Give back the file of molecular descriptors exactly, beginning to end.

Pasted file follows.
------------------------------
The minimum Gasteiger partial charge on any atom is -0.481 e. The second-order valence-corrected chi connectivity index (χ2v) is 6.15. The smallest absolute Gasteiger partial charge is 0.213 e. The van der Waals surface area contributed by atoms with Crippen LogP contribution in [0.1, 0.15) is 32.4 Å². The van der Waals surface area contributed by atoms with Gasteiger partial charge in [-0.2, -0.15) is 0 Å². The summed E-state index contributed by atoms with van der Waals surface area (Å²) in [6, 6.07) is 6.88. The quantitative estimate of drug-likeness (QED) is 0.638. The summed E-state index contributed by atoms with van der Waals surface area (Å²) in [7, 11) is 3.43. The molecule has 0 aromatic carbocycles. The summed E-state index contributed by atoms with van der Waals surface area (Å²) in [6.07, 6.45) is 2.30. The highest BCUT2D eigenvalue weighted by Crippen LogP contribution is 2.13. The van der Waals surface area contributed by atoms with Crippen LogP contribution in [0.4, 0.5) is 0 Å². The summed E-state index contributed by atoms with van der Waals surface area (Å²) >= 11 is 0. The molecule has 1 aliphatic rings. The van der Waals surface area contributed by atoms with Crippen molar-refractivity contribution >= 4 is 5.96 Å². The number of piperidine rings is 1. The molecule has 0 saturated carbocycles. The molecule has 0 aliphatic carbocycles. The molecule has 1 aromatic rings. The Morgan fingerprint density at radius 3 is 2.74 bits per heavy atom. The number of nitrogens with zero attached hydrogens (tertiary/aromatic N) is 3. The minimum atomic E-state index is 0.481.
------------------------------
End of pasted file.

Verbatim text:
The minimum Gasteiger partial charge on any atom is -0.481 e. The second-order valence-corrected chi connectivity index (χ2v) is 6.15. The smallest absolute Gasteiger partial charge is 0.213 e. The van der Waals surface area contributed by atoms with Crippen LogP contribution in [0.1, 0.15) is 32.4 Å². The van der Waals surface area contributed by atoms with Gasteiger partial charge in [-0.2, -0.15) is 0 Å². The summed E-state index contributed by atoms with van der Waals surface area (Å²) in [6, 6.07) is 6.88. The quantitative estimate of drug-likeness (QED) is 0.638. The summed E-state index contributed by atoms with van der Waals surface area (Å²) in [7, 11) is 3.43. The molecule has 0 aromatic carbocycles. The summed E-state index contributed by atoms with van der Waals surface area (Å²) in [6.07, 6.45) is 2.30. The highest BCUT2D eigenvalue weighted by Crippen LogP contribution is 2.13. The van der Waals surface area contributed by atoms with Crippen LogP contribution in [0.4, 0.5) is 0 Å². The summed E-state index contributed by atoms with van der Waals surface area (Å²) >= 11 is 0. The molecule has 1 aliphatic rings. The van der Waals surface area contributed by atoms with Crippen molar-refractivity contribution >= 4 is 5.96 Å². The number of piperidine rings is 1. The molecule has 0 saturated carbocycles. The molecule has 0 aliphatic carbocycles. The molecule has 1 aromatic rings. The Morgan fingerprint density at radius 3 is 2.74 bits per heavy atom. The number of nitrogens with zero attached hydrogens (tertiary/aromatic N) is 3. The minimum atomic E-state index is 0.481.